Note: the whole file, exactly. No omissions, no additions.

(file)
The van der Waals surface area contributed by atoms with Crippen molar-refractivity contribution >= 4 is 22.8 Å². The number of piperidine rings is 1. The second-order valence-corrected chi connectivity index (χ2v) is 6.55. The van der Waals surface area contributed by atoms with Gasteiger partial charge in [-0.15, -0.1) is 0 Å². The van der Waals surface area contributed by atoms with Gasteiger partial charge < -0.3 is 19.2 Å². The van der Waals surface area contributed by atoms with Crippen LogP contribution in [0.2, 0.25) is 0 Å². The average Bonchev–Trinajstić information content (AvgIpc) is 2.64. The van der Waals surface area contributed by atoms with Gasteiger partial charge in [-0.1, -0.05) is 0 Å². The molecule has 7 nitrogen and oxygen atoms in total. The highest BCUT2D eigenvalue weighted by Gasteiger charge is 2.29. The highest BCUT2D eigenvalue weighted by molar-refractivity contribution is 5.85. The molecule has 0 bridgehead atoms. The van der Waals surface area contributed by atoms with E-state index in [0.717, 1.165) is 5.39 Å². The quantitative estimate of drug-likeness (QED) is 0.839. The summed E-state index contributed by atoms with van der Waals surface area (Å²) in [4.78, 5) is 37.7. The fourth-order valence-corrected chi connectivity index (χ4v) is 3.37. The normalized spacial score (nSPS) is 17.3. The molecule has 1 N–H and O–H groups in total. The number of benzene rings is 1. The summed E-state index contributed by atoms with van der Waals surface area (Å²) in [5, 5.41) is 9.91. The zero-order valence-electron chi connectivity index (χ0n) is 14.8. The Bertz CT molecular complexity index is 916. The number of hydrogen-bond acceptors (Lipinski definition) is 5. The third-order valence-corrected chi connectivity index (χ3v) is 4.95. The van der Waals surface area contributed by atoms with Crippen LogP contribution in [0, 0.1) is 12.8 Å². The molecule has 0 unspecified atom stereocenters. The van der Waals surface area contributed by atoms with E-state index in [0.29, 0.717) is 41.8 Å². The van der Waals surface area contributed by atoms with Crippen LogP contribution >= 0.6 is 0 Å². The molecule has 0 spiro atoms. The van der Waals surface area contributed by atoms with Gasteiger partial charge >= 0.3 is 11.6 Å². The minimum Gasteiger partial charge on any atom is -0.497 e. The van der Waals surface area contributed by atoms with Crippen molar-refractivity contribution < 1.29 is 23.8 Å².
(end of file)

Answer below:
The van der Waals surface area contributed by atoms with Crippen molar-refractivity contribution >= 4 is 22.8 Å². The number of piperidine rings is 1. The second-order valence-corrected chi connectivity index (χ2v) is 6.55. The van der Waals surface area contributed by atoms with Gasteiger partial charge in [-0.15, -0.1) is 0 Å². The van der Waals surface area contributed by atoms with Gasteiger partial charge < -0.3 is 19.2 Å². The van der Waals surface area contributed by atoms with Crippen LogP contribution in [0.2, 0.25) is 0 Å². The average Bonchev–Trinajstić information content (AvgIpc) is 2.64. The van der Waals surface area contributed by atoms with Gasteiger partial charge in [-0.1, -0.05) is 0 Å². The molecule has 7 nitrogen and oxygen atoms in total. The highest BCUT2D eigenvalue weighted by Gasteiger charge is 2.29. The highest BCUT2D eigenvalue weighted by molar-refractivity contribution is 5.85. The molecule has 0 bridgehead atoms. The van der Waals surface area contributed by atoms with E-state index in [0.717, 1.165) is 5.39 Å². The quantitative estimate of drug-likeness (QED) is 0.839. The summed E-state index contributed by atoms with van der Waals surface area (Å²) in [4.78, 5) is 37.7. The fourth-order valence-corrected chi connectivity index (χ4v) is 3.37. The normalized spacial score (nSPS) is 17.3. The molecule has 1 N–H and O–H groups in total. The number of benzene rings is 1. The summed E-state index contributed by atoms with van der Waals surface area (Å²) in [5, 5.41) is 9.91. The zero-order valence-electron chi connectivity index (χ0n) is 14.8. The Bertz CT molecular complexity index is 916. The number of hydrogen-bond acceptors (Lipinski definition) is 5. The third-order valence-corrected chi connectivity index (χ3v) is 4.95. The van der Waals surface area contributed by atoms with Crippen LogP contribution in [0, 0.1) is 12.8 Å². The molecule has 0 unspecified atom stereocenters. The van der Waals surface area contributed by atoms with E-state index in [0.29, 0.717) is 41.8 Å². The van der Waals surface area contributed by atoms with Crippen LogP contribution >= 0.6 is 0 Å². The molecule has 0 spiro atoms. The van der Waals surface area contributed by atoms with Gasteiger partial charge >= 0.3 is 11.6 Å². The minimum Gasteiger partial charge on any atom is -0.497 e. The van der Waals surface area contributed by atoms with Crippen molar-refractivity contribution < 1.29 is 23.8 Å².